Before computers were invented, people had to make their own errors. Just as it's easier to leave the long division to your pocket calculator, it's tempting to let computer viruses, quirky programs and overtaxed servers do all our fouling up for us. The old-fashioned reader will be happy to know that the best mistakes are still man-made.
The Fort Worth Star-Telegram reported in December that Bank One Texas officials ran into problems with a Y2K-readiness test in which they wanted to see whether their computers would generate overdraft statements after 2000. All went well, the bank's system generating more than 2,000 phony statem Random Access | McDonough
ents as programmed.
The problem came when a bank employee, apparently not wired into the whole testing concept, actually mailed 2,013 of the fake overdraft notices to real customers rather than trashing the slips. The human error generated customer chaos, angry phone calls and profuse apologies from red-faced bankers. -- Brian McDonough
Untangled Web |
Y2K for the Obsessive-Compulsive
Really want people to know you're on top of the millennium bug issue? Want to seriously annoy people around you? Point your browser here, where valuable bug-beating information is topped with a counter that tells you how many days, hours, minutes and seconds remain until the most highly anticipated disaster since Kevin Costner's "The Postman."
By Edward Mazza | Special to Government Technology
NEW YORK -- As anyone who's had an e-mail account for at least 15 minutes knows, the Net is full of fabrications and falsehoods, mass mailings of innuendo containing everything from jokes and advertisements to pleas for help and calls to arms.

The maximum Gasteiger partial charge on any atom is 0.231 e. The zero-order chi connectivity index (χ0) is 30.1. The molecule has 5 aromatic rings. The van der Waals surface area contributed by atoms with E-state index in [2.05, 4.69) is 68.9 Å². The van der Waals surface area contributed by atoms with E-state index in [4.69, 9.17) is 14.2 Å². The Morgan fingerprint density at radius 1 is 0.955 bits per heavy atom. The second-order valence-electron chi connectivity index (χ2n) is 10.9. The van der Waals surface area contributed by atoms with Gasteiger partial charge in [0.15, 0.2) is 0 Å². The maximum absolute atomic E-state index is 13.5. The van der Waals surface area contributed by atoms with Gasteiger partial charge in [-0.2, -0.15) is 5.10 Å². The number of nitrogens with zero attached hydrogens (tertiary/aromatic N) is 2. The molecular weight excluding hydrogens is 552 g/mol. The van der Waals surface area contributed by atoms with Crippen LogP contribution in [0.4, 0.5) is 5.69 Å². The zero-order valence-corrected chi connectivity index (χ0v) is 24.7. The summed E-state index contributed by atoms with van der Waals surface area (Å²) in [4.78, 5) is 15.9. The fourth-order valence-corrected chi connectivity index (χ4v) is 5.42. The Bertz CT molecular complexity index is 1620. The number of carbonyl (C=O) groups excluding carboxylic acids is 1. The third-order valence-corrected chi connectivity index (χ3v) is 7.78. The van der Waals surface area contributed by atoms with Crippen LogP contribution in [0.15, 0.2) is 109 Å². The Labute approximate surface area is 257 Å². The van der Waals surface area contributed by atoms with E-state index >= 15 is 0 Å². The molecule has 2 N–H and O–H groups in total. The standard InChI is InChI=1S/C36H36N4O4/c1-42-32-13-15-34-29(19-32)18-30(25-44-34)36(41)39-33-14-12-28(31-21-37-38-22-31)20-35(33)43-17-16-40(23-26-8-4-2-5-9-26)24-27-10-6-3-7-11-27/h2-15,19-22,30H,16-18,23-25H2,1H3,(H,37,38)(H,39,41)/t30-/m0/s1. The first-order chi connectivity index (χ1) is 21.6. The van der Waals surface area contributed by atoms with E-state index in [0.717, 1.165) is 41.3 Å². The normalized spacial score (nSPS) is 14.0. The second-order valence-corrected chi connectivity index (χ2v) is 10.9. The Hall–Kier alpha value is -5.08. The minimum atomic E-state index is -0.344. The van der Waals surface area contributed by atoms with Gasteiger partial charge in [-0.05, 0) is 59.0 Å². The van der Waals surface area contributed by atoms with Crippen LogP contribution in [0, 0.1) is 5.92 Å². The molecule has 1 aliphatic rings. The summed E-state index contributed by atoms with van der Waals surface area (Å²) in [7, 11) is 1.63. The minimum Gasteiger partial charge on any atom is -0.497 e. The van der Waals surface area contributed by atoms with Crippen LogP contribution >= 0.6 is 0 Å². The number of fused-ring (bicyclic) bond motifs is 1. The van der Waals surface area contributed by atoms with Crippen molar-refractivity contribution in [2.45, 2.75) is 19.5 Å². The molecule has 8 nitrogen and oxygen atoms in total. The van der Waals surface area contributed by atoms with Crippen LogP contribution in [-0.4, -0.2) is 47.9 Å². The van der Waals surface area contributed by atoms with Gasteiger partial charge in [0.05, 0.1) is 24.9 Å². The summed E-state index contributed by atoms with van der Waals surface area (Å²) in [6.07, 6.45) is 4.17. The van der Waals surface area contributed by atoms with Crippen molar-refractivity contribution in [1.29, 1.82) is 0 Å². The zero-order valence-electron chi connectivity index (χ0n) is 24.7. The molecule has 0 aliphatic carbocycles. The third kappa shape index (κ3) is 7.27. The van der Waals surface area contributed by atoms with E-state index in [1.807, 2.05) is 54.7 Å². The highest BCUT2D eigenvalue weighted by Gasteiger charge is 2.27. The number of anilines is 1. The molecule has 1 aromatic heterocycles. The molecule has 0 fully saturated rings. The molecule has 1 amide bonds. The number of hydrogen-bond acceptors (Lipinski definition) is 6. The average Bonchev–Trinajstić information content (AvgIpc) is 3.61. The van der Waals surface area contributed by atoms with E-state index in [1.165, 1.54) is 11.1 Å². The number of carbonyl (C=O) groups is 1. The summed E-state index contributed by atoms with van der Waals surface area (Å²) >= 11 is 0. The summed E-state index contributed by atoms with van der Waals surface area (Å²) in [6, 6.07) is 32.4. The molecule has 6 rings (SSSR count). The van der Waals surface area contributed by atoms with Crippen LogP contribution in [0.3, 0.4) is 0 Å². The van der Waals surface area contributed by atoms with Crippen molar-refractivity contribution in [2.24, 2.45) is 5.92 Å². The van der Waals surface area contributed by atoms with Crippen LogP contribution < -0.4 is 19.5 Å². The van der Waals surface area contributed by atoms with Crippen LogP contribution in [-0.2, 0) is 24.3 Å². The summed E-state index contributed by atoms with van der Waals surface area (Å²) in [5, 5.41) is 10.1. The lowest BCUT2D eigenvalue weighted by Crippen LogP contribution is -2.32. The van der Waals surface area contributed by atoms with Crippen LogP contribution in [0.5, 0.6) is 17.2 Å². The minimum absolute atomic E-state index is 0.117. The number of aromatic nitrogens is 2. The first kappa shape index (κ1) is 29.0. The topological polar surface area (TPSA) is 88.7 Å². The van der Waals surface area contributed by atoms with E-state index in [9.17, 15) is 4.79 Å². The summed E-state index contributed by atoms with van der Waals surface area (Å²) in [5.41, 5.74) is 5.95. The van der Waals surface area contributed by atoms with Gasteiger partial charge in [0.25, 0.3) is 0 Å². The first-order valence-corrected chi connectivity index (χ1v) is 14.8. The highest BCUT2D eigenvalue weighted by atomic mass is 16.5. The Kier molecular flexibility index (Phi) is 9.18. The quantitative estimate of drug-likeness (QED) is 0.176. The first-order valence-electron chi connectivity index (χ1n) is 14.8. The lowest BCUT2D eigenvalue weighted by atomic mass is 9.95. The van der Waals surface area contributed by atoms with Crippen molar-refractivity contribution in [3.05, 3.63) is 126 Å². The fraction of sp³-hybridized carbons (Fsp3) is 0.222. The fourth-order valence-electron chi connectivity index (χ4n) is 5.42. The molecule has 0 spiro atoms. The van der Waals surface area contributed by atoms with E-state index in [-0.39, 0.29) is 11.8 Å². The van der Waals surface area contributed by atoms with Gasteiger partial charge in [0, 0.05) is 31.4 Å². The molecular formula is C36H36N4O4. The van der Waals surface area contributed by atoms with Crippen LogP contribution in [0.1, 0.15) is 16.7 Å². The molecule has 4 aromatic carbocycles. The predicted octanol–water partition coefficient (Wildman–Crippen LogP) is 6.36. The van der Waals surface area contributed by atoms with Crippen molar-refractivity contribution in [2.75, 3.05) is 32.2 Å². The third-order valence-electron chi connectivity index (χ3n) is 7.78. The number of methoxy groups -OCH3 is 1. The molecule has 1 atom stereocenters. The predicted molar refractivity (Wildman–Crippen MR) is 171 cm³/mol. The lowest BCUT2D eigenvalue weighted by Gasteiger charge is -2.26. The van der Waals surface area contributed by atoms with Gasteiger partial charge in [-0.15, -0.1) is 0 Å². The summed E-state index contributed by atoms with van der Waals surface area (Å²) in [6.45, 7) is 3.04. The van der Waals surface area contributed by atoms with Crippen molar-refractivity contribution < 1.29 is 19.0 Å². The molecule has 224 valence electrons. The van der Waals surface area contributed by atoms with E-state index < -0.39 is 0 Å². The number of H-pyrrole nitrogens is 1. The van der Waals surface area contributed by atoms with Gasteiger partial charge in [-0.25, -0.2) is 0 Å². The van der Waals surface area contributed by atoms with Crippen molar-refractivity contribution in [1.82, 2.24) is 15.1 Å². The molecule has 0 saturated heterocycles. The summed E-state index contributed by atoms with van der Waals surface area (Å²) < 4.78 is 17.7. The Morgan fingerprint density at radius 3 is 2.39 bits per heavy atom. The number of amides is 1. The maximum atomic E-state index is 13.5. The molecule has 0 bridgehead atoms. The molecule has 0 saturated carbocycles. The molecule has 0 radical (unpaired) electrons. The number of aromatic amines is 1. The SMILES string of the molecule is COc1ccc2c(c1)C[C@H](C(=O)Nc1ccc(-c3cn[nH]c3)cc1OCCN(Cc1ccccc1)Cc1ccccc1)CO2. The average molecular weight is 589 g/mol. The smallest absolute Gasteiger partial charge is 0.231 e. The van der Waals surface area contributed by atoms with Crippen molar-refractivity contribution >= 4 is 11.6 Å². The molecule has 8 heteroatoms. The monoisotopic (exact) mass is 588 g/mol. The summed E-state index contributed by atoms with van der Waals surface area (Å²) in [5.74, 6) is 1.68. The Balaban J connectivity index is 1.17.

One rumor circulating the Web for at least a year warns African Americans that they are in danger of losing the right to vote.
"In 2007, Congress will decide whether or not Blacks should retain the right to vote," one (herein unedited) version of the ominous missive reads. "I encourage YOU to contact your Congressperson, alderperson, senator -- anyone in government, that you put your vote behind and ask them what are they doing to -- firstly, to get the extension and furthermore, make our right to vote a LAW."
And the calls are coming in. So many have inquired about the matter that the Justice Department put a notice on its Web site debunking the thing, and the Congressional Black Caucus is considering doing to the same.
Like all good myths, this one has a tiny basis in reality. In 2007, certain provisions of the 1965 Voting Rights Act do indeed expire, according to the Justice Department.
But African Americans are assured the right to vote under the 15th Amendment, which was ratified in 1870, long before the act. The Constitution has no expiration date.
Long after the passage of the amendment, many African Americans, especially in the South, found themselves still unable to vote. So-called literacy tests, poll taxes and grandfather laws were enacted with the specific and insidious aim of keeping blacks disenfranchised.
Enter the Voting Rights Act.
The act gives the federal government, specifically the Justice Department, certain powers in areas where the right to vote was compromised. Under the act, federal attorneys general have the power to register voters, monitor elections and ensure that any local voting regulations do not compromise the rights of voters.
The act was extended in 1970, 1975 and 1982. The 1982 renewal runs out in -- you guessed it -- 2007, sparking the rumor.
"The basic prohibition against discrimination in voting contained in the 15th amendment and in the Voting Rights Act does not expire in 2007 -- it does not expire at all; it is permanent," according to the Justice Department.
Unfortunately, the tendency to spread fiction is similarly durable, and the Internet has made it easier than ever.
See also: Snopes Urban Legend Resource Page
Journalist Edward Mazza writes from New York City.